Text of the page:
Andrew Sullivan Vs. Douglas Wilson

Here’s a little debate they had with Peter Hitchens as moderator:

As for me, I think that the what carried the day for Sullivan was what I have seen here in Canada, there has been widespread access to civil marriage for gay couples for a decade in Ontario and the whole country for eight years and I cannot see some sort of marked disaster for our society as a whole. The polygamists were here before gay marriage, and they have not grown more numerous or more powerful since the early-mid 2000s. Given this state of affairs, I do not see why evangelical Christians should continue to push more resources into telling people who should be allowed to marry whom. I’m reading a bit of Aquinas these days (it’s really easy to get anything in the public domain onto your phone now) and perhaps something about this cosmic order bit will impress to me why I need to barge into other people’s homes and tell them who they can and cannot marry, but so far I have my doubts.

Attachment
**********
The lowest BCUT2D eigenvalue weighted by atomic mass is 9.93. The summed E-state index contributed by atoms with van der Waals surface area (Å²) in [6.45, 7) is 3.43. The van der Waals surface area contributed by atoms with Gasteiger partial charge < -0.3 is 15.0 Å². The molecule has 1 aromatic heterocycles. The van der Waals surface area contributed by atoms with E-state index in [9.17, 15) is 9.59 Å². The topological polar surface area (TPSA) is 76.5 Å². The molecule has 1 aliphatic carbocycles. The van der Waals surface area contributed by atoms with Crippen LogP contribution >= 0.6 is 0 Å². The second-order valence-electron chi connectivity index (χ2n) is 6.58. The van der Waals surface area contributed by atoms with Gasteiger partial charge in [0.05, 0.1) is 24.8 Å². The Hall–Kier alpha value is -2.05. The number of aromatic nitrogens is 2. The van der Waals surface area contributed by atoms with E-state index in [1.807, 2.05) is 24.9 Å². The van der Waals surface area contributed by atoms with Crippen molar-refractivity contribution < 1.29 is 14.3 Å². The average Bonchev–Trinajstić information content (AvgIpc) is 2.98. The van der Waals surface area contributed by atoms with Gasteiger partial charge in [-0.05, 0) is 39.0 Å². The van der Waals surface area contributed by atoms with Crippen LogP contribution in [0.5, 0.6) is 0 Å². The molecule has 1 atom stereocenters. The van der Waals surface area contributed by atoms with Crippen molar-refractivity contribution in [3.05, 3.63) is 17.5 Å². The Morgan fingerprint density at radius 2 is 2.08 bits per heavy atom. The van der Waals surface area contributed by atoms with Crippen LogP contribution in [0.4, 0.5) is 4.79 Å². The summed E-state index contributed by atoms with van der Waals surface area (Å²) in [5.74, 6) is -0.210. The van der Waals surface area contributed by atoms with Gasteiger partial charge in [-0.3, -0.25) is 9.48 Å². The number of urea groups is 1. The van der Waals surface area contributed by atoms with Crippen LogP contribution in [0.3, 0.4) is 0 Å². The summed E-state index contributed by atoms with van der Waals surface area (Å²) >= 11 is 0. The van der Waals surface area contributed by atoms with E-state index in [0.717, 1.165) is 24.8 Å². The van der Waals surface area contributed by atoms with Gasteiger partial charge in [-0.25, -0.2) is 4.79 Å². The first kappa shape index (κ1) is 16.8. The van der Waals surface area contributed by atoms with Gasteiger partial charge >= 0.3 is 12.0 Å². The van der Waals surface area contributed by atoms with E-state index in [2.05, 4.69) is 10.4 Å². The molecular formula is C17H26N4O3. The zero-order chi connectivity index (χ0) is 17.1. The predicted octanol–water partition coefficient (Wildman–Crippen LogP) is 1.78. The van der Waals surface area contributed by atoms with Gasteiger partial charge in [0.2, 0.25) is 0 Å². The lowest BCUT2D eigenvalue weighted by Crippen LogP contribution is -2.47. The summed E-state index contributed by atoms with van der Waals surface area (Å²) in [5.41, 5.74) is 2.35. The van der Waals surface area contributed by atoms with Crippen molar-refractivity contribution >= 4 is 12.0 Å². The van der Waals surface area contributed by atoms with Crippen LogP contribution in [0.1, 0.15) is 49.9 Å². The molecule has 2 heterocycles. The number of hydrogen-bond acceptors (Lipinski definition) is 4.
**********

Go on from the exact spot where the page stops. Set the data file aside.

Christina Rossetti and Women’s Suffrage

March 8 marks International Women’s Day; originally a Socialist commemoration, it has morphed into something more like Valentine’s Day. Whereas its earlier incarnation celebrated working women, for many today it merely rises to be a reminder for men to show appreciation for the ladies in their lives. While not wanting to get into the pros and cons of feminism—as with all movements, there are both—it is worth rehearsing that Christian men in particular should show love and admiration to their wives, daughters, mothers, sisters, and sisters in Christ.